That was a close one for a while, wasn’t it?
Outdueled in the first half by a surging Nebraska offense that gained 313 yards in the first two quarters on Saturday evening, Wisconsin took over possession after Alex Hornibrook’s pick-six to Aaron Williams and never looked back. Twenty-one unanswered points and an overwhelming rushing attack guided UW to a 38–17 win in Lincoln.
Here are three things we learned from Saturday’s big road win.
Jonathan Taylor might be superhuman
Let’s start with the elephant in the room. The offensive line deserves plenty of credit for the success of the ground game that gained 353 yards against the “Blackshirts,” but once again true freshman Jonathan Taylor shined.
Rushing for a career-high 249 yards on 25 carries with two touchdowns, Taylor continued to show the patience, vision, and maturity of a running back well beyond his years. As seen during his 75-yard touchdown run late in the second quarter, he can run inside, then bust it to the outside and hit the edge for a big gain. He has the power and explosiveness to push his way for extra yardage, then run away from defenders after breaking their tackles. That shows in the stats sheets, as according to Wisconsin, he has already recorded five runs of 25 or more yards through five games this season.
Taylor and the legendary Ron Dayne are the only two true freshmen to run for 200 yards in multiple games. The former Heisman Trophy winner registered five of those feats in 1996, but Taylor still has another seven regular-season games to add more to his already impressive first-year résumé.
The Salem, N.J., native also joins former Wisconsin running backs Melvin Gordon and Montee Ball in recording 200 or more yards rushing against the Huskers.
It’s a mighty impressive start for Taylor, to say the least.
Wisconsin’s offense is rolling at its best when its rushing attack is devouring opponents
That leads us to No. 2. It’s the formula that’s led to so much success in the past 25 years, and as much as Wisconsin has key receiving targets like tight end Troy Fumagalli, Quintez Cephus, and Danny Davis for explosive plays this season, the mauling and mashing by Wisconsin’s offensive line is still needed for success.
In those two fourth-quarter drives on Saturday night, 20 straight runs on resulted in touchdowns and ultimately the 21-point advantage.
The passing game is most definitely needed this season to balance out the offense, and Hornibrook—despite not having the best of games in completing nine of 17 passes for 113 yards with a touchdown and an interception—completed key third-down completions during the go-ahead drive in the third quarter to Cephus. That included the five-yard touchdown pass to the sophomore wide out on 3rd-and-goal.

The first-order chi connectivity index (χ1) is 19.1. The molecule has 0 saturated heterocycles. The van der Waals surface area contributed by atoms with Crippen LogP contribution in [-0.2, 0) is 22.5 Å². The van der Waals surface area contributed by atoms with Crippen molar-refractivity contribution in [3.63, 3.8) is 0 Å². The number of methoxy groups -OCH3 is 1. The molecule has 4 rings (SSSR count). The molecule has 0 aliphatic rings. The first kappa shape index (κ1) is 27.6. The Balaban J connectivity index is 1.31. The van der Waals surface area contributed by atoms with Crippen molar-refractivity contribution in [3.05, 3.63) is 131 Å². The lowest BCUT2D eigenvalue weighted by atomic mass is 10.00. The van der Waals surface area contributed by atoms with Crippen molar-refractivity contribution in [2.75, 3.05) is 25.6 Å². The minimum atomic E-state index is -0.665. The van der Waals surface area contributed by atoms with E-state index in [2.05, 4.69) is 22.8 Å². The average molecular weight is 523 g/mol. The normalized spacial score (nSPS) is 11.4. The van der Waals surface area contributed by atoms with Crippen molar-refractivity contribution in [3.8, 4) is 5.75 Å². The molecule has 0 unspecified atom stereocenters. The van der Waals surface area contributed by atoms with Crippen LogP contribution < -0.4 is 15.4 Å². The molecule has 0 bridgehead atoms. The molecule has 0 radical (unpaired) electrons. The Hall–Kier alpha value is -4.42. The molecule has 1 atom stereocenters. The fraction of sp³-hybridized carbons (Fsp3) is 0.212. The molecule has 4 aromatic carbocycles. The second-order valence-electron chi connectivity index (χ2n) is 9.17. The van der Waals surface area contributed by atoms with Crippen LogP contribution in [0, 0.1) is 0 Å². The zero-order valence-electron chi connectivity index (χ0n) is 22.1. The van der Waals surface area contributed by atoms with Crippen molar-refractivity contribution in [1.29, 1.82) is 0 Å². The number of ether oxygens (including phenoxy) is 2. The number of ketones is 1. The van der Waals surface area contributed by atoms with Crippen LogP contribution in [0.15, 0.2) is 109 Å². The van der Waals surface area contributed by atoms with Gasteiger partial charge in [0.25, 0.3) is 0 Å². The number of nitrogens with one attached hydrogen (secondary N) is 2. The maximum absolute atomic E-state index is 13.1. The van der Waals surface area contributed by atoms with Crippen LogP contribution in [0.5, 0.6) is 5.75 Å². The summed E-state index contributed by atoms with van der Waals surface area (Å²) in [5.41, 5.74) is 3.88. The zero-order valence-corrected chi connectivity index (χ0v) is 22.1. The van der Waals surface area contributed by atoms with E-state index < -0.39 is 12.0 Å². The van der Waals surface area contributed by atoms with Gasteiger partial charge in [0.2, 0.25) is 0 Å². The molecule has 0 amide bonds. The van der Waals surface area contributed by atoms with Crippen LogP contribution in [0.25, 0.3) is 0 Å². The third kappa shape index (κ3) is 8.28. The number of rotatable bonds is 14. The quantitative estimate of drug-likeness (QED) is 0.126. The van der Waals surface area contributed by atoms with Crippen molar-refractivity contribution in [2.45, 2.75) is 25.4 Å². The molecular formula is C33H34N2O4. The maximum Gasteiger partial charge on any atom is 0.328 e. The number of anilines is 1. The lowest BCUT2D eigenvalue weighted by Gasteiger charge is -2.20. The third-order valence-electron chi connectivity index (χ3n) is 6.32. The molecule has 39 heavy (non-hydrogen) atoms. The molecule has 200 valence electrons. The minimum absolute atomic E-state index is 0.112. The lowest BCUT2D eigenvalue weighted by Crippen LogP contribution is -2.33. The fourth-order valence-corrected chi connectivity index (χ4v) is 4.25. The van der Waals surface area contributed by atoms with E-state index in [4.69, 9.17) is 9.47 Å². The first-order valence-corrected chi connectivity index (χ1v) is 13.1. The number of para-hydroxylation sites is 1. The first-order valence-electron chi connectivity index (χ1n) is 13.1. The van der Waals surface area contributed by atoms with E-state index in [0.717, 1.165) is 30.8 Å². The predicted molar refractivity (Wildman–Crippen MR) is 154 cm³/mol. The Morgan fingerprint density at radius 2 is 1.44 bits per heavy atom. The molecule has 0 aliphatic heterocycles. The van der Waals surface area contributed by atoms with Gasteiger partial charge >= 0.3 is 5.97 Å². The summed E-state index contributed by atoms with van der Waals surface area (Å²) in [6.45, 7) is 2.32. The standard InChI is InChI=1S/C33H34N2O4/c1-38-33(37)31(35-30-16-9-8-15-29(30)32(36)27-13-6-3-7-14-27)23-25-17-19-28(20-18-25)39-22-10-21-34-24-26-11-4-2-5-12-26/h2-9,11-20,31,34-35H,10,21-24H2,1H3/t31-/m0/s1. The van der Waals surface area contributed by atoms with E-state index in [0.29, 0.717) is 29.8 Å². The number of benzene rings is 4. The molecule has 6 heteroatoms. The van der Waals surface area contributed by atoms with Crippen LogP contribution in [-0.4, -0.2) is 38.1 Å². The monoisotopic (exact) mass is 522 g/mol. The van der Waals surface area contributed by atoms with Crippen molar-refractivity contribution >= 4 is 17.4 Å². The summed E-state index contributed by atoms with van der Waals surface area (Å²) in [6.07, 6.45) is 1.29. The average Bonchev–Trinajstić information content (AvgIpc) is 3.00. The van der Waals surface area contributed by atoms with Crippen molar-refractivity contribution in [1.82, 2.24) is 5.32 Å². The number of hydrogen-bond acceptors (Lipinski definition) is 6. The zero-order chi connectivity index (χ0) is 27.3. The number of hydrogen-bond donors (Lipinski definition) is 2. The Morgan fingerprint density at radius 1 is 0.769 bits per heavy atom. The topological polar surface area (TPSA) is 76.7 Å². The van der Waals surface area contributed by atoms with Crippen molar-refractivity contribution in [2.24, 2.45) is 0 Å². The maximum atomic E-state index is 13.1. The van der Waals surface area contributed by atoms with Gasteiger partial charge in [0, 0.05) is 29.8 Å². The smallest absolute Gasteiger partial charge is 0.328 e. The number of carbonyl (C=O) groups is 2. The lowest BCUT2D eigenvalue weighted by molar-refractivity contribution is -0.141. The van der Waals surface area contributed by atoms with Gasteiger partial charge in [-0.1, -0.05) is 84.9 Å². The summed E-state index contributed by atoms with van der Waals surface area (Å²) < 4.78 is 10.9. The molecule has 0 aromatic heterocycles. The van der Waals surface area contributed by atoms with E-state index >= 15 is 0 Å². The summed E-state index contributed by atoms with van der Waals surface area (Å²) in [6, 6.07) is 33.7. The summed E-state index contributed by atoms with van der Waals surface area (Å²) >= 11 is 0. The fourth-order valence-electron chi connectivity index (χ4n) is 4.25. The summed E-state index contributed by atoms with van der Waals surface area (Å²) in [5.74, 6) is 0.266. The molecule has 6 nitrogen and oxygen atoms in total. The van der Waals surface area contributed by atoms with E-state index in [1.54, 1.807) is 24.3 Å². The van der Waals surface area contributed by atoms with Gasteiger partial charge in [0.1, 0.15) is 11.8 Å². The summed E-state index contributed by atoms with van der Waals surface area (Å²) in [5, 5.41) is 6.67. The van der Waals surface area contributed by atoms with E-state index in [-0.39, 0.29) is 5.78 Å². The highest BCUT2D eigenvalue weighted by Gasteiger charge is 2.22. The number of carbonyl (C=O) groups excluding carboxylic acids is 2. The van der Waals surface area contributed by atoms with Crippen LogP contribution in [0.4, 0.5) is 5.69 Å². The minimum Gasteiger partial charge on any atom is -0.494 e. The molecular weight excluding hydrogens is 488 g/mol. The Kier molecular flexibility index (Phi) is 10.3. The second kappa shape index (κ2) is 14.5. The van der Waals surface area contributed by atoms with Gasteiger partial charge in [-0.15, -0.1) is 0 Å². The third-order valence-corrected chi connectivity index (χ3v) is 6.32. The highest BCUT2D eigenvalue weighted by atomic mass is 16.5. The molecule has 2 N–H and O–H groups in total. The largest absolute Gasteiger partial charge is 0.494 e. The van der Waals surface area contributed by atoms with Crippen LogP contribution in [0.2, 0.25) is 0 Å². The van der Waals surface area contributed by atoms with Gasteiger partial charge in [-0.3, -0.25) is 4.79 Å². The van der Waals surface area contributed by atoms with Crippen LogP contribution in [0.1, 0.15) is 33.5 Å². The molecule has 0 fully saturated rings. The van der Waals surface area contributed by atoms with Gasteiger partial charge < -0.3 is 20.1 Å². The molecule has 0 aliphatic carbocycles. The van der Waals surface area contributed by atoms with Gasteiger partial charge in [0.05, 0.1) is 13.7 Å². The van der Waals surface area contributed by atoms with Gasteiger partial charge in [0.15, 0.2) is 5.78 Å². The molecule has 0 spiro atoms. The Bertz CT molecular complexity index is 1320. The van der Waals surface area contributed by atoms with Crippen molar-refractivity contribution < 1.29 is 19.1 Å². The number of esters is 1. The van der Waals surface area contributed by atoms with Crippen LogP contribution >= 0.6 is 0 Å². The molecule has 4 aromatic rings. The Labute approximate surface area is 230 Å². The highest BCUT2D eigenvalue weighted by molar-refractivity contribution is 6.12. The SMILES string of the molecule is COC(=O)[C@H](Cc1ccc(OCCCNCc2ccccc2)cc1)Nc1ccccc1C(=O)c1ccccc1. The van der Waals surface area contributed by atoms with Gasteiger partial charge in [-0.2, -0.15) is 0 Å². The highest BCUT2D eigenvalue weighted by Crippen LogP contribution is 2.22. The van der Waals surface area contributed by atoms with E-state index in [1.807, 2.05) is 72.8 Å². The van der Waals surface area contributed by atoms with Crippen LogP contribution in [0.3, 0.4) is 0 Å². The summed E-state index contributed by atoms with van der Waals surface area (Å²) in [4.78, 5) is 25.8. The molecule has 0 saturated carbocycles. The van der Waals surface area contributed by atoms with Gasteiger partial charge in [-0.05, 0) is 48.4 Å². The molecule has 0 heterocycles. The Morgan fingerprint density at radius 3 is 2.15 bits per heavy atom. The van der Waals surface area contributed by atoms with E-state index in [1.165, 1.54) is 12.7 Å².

Though Hornibrook has thrown for 200 or more yards in three of Wisconsin’s five games, the bread and butter has been the rushing attack and continues to spark the offense, especially with Taylor’s runs against Utah State and Nebraska to jolt the unit.
Wisconsin now averages 257.6 yards per game on the ground in that continued progression of the offensive line. Saturday night’s 353 yards are the most by Wisconsin in a road game since gaining 564 against Indiana in 2012. Even with the Badgers having to go with their third option at left guard in redshirt sophomore Jason Erdmann due to injuries to Jon Dietzen and Micah Kapoi, the unit continued to pound the ball and wear down Nebraska.
Looking ahead to next week, Purdue gave up 227 yards on the ground to Minnesota on Saturday.
The defense can give up plays, but it continues to show it can adjust extremely well
Credit Nebraska head coach Mike Riley and his offense for winning the first half in terms of yards and pushing Wisconsin’s defense around to the tune of 313 yards in the first two quarters. Tanner Lee found Stanley Morgan, Jr., for the huge 80-yard touchdown late in the second quarter, then drove the offense again to a field goal before half time to cut the lead to seven. Running back Devine Ozigbo ran for 112 yards on 23 carries against a unit that only allowed 74.3 yards per game.
For the game, Wisconsin gave up 381 yards, meaning the Badgers only gave up 68 yards in the final two quarters. The defense did not give up points in the second half (the pick-six thrown by Hornibrook resulted in the only points Nebraska scored), and a key takeaway in the fourth quarter with Derrick Tindal’s strip of Morgan thwarted the Huskers’ last real chance to get back into the game.
Wisconsin has held opponents to just 21 points in the second half, with only 14 in the fourth quarter. The defense’s performance, with now three pick-six returns for touchdowns, has been a huge contributor in the Badgers remaining undefeated.
Going forward against Purdue next week should provide another challenge for Wisconsin’s defense. We’ll see how the unit responds inside Camp Randall Stadium next Saturday afternoon.